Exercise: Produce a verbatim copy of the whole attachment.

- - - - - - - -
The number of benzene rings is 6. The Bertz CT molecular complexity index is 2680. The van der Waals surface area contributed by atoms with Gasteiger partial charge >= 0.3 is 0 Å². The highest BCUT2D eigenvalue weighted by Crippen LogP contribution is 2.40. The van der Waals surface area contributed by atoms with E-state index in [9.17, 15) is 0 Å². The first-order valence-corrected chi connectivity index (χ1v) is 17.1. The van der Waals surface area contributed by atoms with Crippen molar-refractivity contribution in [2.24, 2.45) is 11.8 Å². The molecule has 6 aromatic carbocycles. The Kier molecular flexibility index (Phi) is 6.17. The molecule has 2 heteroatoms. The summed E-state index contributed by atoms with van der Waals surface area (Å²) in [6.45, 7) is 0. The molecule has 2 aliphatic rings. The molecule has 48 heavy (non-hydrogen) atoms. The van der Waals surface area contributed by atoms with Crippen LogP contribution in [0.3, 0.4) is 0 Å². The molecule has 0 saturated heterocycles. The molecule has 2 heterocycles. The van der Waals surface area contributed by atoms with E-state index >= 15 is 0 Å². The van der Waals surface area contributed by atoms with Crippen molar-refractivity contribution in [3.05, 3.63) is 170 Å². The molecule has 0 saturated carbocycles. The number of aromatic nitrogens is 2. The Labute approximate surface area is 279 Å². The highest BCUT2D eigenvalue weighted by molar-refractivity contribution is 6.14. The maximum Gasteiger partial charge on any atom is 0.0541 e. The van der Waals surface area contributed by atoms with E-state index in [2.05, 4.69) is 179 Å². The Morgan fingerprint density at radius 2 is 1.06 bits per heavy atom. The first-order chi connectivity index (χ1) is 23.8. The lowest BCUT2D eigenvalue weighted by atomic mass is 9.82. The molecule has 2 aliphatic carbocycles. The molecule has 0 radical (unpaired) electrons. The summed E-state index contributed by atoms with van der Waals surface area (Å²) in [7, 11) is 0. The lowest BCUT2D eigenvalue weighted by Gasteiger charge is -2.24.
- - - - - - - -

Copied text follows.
The number of benzene rings is 6. The Bertz CT molecular complexity index is 2680. The van der Waals surface area contributed by atoms with Gasteiger partial charge >= 0.3 is 0 Å². The highest BCUT2D eigenvalue weighted by Crippen LogP contribution is 2.40. The van der Waals surface area contributed by atoms with E-state index in [9.17, 15) is 0 Å². The first-order valence-corrected chi connectivity index (χ1v) is 17.1. The van der Waals surface area contributed by atoms with Crippen molar-refractivity contribution in [2.24, 2.45) is 11.8 Å². The molecule has 6 aromatic carbocycles. The Kier molecular flexibility index (Phi) is 6.17. The molecule has 2 heteroatoms. The summed E-state index contributed by atoms with van der Waals surface area (Å²) in [6.45, 7) is 0. The molecule has 2 aliphatic rings. The molecule has 48 heavy (non-hydrogen) atoms. The van der Waals surface area contributed by atoms with Crippen LogP contribution in [0.3, 0.4) is 0 Å². The molecule has 0 saturated heterocycles. The molecule has 2 heterocycles. The van der Waals surface area contributed by atoms with E-state index >= 15 is 0 Å². The van der Waals surface area contributed by atoms with Crippen molar-refractivity contribution in [3.05, 3.63) is 170 Å². The molecule has 0 saturated carbocycles. The number of aromatic nitrogens is 2. The Labute approximate surface area is 279 Å². The highest BCUT2D eigenvalue weighted by molar-refractivity contribution is 6.14. The maximum Gasteiger partial charge on any atom is 0.0541 e. The van der Waals surface area contributed by atoms with E-state index in [2.05, 4.69) is 179 Å². The Morgan fingerprint density at radius 2 is 1.06 bits per heavy atom. The first-order chi connectivity index (χ1) is 23.8. The lowest BCUT2D eigenvalue weighted by atomic mass is 9.82. The molecule has 2 aliphatic carbocycles. The molecule has 0 radical (unpaired) electrons. The summed E-state index contributed by atoms with van der Waals surface area (Å²) in [7, 11) is 0. The lowest BCUT2D eigenvalue weighted by Gasteiger charge is -2.24.